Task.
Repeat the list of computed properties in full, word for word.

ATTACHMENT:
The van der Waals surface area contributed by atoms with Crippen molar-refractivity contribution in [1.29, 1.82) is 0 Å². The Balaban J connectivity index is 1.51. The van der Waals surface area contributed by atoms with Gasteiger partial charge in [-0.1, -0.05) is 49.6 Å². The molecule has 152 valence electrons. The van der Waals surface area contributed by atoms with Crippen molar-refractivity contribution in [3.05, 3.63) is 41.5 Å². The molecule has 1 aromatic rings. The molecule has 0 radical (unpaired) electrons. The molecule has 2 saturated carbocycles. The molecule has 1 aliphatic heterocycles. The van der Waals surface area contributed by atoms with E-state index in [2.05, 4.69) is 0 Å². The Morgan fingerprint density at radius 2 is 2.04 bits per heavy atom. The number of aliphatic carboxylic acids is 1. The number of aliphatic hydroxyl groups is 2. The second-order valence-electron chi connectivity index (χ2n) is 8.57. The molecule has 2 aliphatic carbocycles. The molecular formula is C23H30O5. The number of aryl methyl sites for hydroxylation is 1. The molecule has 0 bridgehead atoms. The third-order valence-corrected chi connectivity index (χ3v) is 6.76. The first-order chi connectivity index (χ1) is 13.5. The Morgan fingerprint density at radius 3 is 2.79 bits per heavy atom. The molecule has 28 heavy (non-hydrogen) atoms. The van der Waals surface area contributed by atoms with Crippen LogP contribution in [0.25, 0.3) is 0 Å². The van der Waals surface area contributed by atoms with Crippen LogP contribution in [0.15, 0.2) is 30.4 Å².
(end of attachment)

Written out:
The van der Waals surface area contributed by atoms with Crippen molar-refractivity contribution in [1.29, 1.82) is 0 Å². The Balaban J connectivity index is 1.51. The van der Waals surface area contributed by atoms with Gasteiger partial charge in [-0.1, -0.05) is 49.6 Å². The molecule has 152 valence electrons. The van der Waals surface area contributed by atoms with Crippen molar-refractivity contribution in [3.05, 3.63) is 41.5 Å². The molecule has 1 aromatic rings. The molecule has 0 radical (unpaired) electrons. The molecule has 2 saturated carbocycles. The molecule has 1 aliphatic heterocycles. The van der Waals surface area contributed by atoms with E-state index in [2.05, 4.69) is 0 Å². The Morgan fingerprint density at radius 2 is 2.04 bits per heavy atom. The number of aliphatic carboxylic acids is 1. The number of aliphatic hydroxyl groups is 2. The second-order valence-electron chi connectivity index (χ2n) is 8.57. The molecule has 2 aliphatic carbocycles. The molecular formula is C23H30O5. The number of aryl methyl sites for hydroxylation is 1. The molecule has 0 bridgehead atoms. The third-order valence-corrected chi connectivity index (χ3v) is 6.76. The first-order chi connectivity index (χ1) is 13.5. The Morgan fingerprint density at radius 3 is 2.79 bits per heavy atom. The molecule has 28 heavy (non-hydrogen) atoms. The van der Waals surface area contributed by atoms with Crippen LogP contribution in [0.25, 0.3) is 0 Å². The van der Waals surface area contributed by atoms with Crippen LogP contribution in [0.15, 0.2) is 30.4 Å².